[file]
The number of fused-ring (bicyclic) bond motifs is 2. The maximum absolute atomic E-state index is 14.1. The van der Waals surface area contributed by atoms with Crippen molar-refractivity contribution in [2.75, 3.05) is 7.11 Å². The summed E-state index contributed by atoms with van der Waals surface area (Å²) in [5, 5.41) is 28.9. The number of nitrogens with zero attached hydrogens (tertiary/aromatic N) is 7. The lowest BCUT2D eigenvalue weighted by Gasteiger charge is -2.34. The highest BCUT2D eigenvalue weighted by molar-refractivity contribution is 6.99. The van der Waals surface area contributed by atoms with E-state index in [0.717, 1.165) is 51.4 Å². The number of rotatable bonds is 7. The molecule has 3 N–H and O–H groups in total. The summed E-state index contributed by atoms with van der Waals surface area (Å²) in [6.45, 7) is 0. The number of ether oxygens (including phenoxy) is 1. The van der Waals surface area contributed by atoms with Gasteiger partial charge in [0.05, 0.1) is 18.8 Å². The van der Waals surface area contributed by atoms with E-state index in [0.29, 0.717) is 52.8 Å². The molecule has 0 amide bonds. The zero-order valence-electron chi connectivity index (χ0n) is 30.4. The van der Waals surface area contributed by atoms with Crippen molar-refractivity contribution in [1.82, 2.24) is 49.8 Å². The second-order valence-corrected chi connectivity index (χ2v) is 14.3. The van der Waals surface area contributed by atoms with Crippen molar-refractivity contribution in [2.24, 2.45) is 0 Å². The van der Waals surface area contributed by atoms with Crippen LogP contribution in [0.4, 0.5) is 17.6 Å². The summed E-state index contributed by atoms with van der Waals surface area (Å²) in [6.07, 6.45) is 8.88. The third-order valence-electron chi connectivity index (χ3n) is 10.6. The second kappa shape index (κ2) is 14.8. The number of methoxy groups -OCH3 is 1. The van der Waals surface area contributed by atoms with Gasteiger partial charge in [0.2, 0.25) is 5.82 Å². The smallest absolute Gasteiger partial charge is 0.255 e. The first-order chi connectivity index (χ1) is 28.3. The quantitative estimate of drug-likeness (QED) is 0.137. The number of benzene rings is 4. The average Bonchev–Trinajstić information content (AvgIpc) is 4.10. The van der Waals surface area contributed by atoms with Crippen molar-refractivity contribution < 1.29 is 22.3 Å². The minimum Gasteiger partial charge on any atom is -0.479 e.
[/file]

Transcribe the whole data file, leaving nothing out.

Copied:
The number of fused-ring (bicyclic) bond motifs is 2. The maximum absolute atomic E-state index is 14.1. The van der Waals surface area contributed by atoms with Crippen molar-refractivity contribution in [2.75, 3.05) is 7.11 Å². The summed E-state index contributed by atoms with van der Waals surface area (Å²) in [5, 5.41) is 28.9. The number of nitrogens with zero attached hydrogens (tertiary/aromatic N) is 7. The lowest BCUT2D eigenvalue weighted by Gasteiger charge is -2.34. The highest BCUT2D eigenvalue weighted by molar-refractivity contribution is 6.99. The van der Waals surface area contributed by atoms with E-state index in [0.717, 1.165) is 51.4 Å². The number of rotatable bonds is 7. The molecule has 3 N–H and O–H groups in total. The summed E-state index contributed by atoms with van der Waals surface area (Å²) in [6.45, 7) is 0. The number of ether oxygens (including phenoxy) is 1. The van der Waals surface area contributed by atoms with Gasteiger partial charge in [0.05, 0.1) is 18.8 Å². The van der Waals surface area contributed by atoms with E-state index in [0.29, 0.717) is 52.8 Å². The molecule has 0 amide bonds. The zero-order valence-electron chi connectivity index (χ0n) is 30.4. The van der Waals surface area contributed by atoms with Crippen molar-refractivity contribution in [1.82, 2.24) is 49.8 Å². The second-order valence-corrected chi connectivity index (χ2v) is 14.3. The van der Waals surface area contributed by atoms with Crippen molar-refractivity contribution in [2.24, 2.45) is 0 Å². The van der Waals surface area contributed by atoms with Crippen LogP contribution in [0.4, 0.5) is 17.6 Å². The summed E-state index contributed by atoms with van der Waals surface area (Å²) in [6.07, 6.45) is 8.88. The third-order valence-electron chi connectivity index (χ3n) is 10.6. The second kappa shape index (κ2) is 14.8. The number of methoxy groups -OCH3 is 1. The van der Waals surface area contributed by atoms with Gasteiger partial charge in [0.2, 0.25) is 5.82 Å². The smallest absolute Gasteiger partial charge is 0.255 e. The first-order chi connectivity index (χ1) is 28.3. The quantitative estimate of drug-likeness (QED) is 0.137. The number of benzene rings is 4. The average Bonchev–Trinajstić information content (AvgIpc) is 4.10. The van der Waals surface area contributed by atoms with Crippen molar-refractivity contribution < 1.29 is 22.3 Å². The minimum Gasteiger partial charge on any atom is -0.479 e.